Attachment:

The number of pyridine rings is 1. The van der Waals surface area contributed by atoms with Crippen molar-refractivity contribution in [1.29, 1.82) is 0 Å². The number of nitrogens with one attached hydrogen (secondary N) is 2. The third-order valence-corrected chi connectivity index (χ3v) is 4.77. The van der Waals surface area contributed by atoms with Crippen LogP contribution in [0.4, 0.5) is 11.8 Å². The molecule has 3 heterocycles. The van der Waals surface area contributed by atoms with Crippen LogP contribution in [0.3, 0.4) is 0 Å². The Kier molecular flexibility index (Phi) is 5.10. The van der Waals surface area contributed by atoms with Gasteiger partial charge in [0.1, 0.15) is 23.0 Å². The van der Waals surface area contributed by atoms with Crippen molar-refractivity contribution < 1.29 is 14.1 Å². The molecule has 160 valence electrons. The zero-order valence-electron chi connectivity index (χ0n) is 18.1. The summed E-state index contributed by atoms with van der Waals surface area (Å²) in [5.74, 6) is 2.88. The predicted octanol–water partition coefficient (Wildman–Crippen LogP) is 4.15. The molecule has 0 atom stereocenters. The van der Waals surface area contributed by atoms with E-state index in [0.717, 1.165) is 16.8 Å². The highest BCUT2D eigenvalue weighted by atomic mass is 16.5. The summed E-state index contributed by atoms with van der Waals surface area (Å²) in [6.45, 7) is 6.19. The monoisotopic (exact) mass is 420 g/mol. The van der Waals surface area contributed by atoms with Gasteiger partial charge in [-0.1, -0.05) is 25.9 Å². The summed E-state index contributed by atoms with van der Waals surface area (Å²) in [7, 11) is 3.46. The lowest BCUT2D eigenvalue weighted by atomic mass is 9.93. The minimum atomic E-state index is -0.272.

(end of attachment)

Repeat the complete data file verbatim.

The number of pyridine rings is 1. The van der Waals surface area contributed by atoms with Crippen molar-refractivity contribution in [1.29, 1.82) is 0 Å². The number of nitrogens with one attached hydrogen (secondary N) is 2. The third-order valence-corrected chi connectivity index (χ3v) is 4.77. The van der Waals surface area contributed by atoms with Crippen LogP contribution in [0.4, 0.5) is 11.8 Å². The molecule has 3 heterocycles. The van der Waals surface area contributed by atoms with Crippen LogP contribution in [0.3, 0.4) is 0 Å². The Kier molecular flexibility index (Phi) is 5.10. The van der Waals surface area contributed by atoms with Gasteiger partial charge in [0.1, 0.15) is 23.0 Å². The van der Waals surface area contributed by atoms with Crippen molar-refractivity contribution < 1.29 is 14.1 Å². The molecule has 160 valence electrons. The zero-order valence-electron chi connectivity index (χ0n) is 18.1. The summed E-state index contributed by atoms with van der Waals surface area (Å²) in [5.74, 6) is 2.88. The predicted octanol–water partition coefficient (Wildman–Crippen LogP) is 4.15. The molecule has 0 atom stereocenters. The van der Waals surface area contributed by atoms with E-state index in [0.717, 1.165) is 16.8 Å². The highest BCUT2D eigenvalue weighted by atomic mass is 16.5. The summed E-state index contributed by atoms with van der Waals surface area (Å²) in [6.45, 7) is 6.19. The monoisotopic (exact) mass is 420 g/mol. The van der Waals surface area contributed by atoms with Gasteiger partial charge in [-0.1, -0.05) is 25.9 Å². The summed E-state index contributed by atoms with van der Waals surface area (Å²) in [7, 11) is 3.46. The lowest BCUT2D eigenvalue weighted by atomic mass is 9.93. The minimum atomic E-state index is -0.272.